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Title: Application of Microarray Technology to Investigate Salmonella genomics

item Frye, Jonathan
item Cray, Paula
item Jackson, Charlene
item Englen, Mark

Submitted to: Meeting Abstract
Publication Type: Abstract Only
Publication Acceptance Date: 10/1/2007
Publication Date: 10/1/2007
Citation: Frye, J.G., Cray, P.J., Jackson, C.R., Englen, M.D. 2007. Application of Microarray Technology to Investigate Salmonella genomics. University of Delaware Department of Animal and Food Sciences Seminar. October 1, 2007. Newark, Delaware.

Interpretive Summary: N/A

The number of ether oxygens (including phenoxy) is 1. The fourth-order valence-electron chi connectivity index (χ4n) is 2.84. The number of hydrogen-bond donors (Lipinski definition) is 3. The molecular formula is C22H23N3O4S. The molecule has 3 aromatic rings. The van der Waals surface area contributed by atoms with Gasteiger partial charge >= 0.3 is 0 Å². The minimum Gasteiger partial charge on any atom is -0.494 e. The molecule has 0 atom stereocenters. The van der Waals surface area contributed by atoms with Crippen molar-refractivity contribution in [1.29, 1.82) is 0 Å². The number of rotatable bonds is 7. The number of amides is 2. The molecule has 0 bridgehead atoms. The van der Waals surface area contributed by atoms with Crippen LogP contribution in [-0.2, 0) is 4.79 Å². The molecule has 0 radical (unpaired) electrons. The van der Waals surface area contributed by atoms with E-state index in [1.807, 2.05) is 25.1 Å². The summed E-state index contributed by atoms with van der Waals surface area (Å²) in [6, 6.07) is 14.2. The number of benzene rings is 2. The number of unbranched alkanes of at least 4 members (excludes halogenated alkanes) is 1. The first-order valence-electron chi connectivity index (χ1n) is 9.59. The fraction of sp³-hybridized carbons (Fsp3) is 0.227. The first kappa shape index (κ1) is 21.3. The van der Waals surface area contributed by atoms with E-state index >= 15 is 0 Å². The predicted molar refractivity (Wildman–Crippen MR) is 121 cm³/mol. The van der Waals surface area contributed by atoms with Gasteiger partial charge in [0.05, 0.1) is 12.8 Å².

Technical Abstract: Microarrays were developed for the molecular study of various genes in Salmonella species, which may be important in causing illness in both humans and animals. There are over 2400 Salmonella serotypes each of which differs in their ability to cause disease in humans and animals, persist within the host, and survive in the environment. Mircoarray analysis has revealed that each serotype contains a core of about 4000 genes in addition to 400-600 genes that are specific for each serotype. Some of these genes are shared between closely related serotypes; however, others are shared with very distantly related serotypes or other bacterial species via horizontal gene exchange. The analysis of gene distribution within specific serotypes is called genovar typing and data collected by these studies have been used to develop techniques to replace conventional serotyping. Our research identified a small set of genes that can differentiate between most common serotypes of Salmonella. These were used to develop a multiplex PCR technique that can identify the top 35 clinical Salmonella serotypes which represent over 85% of all Salmonella isolated in the US associated with food borne illness. The multiplex PCR technique is cheaper, quicker and easier to perform than traditional serological typing and can be adopted by any laboratory. This represents a significant improvement over traditional serotyping which requires specialized experience and costly production of serum antibody.